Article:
Abby Johnston says much of the possible negative aspects here have been too sensationalized, particularly the risk of Zika. In addition to being a silver medal-winning diver, Johnston is a medical student at Duke who thoroughly researched Zika before the Olympics. She says she learned that the threat of getting the virus is very, very slim. She says she hasn’t seen any mosquitoes (it is Brazil’s winter).
“I’m constantly spraying myself just to be proactive,” she said. “But we have Zika in the U.S. now, too.”
There are significant water bacteria issues in Rio, but sculler Gevvie Stone said in a U.S. Rowing release that the cleanliness of the water has been above expectations. And there also are serious issues with the water in Flint, Michigan, home of boxer Claressa Shields. So the 2012 gold medalist isn’t worried here.
“I never had to deal with Zika in Flint but just with the water and everything, I kind of block it out,” Shields said, adding she, too, thinks the media has focused too much on the negative. “The athletes who decided not to come to Rio because of the Zika virus definitely made a big mistake. It’s not that big of a deal. The mosquito spray works perfectly fine. I haven’t been bitten yet, and I’ve been here three weeks.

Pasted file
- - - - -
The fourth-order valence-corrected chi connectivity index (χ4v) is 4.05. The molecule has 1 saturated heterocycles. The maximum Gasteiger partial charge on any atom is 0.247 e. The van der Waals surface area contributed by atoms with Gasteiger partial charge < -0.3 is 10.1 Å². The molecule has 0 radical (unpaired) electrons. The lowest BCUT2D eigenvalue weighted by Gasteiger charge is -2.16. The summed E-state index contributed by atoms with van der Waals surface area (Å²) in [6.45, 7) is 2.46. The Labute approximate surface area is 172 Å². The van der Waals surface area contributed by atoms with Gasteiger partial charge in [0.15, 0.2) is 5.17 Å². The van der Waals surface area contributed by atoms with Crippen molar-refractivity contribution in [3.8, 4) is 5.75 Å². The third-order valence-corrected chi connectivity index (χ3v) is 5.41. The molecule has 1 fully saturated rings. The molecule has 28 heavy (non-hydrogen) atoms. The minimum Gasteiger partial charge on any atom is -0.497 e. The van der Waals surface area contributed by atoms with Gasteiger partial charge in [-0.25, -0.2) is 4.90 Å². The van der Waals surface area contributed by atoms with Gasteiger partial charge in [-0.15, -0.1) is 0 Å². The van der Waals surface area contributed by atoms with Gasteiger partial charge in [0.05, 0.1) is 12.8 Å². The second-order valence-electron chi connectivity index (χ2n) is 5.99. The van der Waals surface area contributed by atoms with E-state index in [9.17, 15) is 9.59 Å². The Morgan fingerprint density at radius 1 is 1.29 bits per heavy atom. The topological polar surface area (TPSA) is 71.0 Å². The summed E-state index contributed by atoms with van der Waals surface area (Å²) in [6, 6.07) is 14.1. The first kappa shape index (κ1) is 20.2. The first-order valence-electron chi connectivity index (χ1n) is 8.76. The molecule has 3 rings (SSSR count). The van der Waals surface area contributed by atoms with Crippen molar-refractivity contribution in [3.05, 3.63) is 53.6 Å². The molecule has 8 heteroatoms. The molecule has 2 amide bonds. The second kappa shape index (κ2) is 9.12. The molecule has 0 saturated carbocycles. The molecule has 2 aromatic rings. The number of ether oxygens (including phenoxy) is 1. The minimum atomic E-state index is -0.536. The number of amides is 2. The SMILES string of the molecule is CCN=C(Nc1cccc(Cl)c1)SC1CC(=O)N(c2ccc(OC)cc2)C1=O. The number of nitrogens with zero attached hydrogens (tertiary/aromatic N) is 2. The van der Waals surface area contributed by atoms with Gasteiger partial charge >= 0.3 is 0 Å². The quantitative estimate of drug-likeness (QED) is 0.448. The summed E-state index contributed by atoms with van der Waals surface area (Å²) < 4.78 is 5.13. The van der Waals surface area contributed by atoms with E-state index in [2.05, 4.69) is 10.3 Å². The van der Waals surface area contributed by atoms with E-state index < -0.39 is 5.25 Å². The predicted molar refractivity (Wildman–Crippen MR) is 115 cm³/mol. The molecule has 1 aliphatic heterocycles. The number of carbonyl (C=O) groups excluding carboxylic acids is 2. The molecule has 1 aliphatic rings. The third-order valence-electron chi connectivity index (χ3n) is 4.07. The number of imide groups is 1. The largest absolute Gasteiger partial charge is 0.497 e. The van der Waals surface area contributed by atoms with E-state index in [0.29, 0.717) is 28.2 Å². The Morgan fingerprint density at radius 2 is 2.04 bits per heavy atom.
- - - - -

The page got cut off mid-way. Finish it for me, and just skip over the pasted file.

“The athletes who decided not to come to Rio because of the Zika virus definitely made a big mistake. It’s not that big of a deal. The mosquito spray works perfectly fine. I haven’t been bitten yet, and I’ve been here three weeks.”
“I really feel bad for the athletes who pulled out just because of hearing about the Zika virus and being afraid of it.”
While there were complaints from the Australian team about the Olympic village, the U.S. athletes were enthusiastic about the accommodations.
“When I walked into the village, I was like, ‘Am I in London? Am I in Beijing?’ ” Boudia said. “As far as the buildings are concerned, it seems the exact same. The village is gorgeous. … As far as everything else, it’s another Games but a different location.”
There were concerns about terrorist attacks at Athens in 2004 and London in 2012 as well, but nothing happened. That is the hope here.
“I feel very secure,” Johnston said. “We have this national security or police force walking around with machine guns, so you can’t really feel any safer than when you have that around you. And we have security outside our buildings, with metal detectors coming inside the village.
“To me it feels very similar to London, and I felt safe there.”
Apart from health and safety issues, doping by athletes also has been a frequently covered story, particularly with more than a hundred Russian athletes being banned, including the country’s track and field team.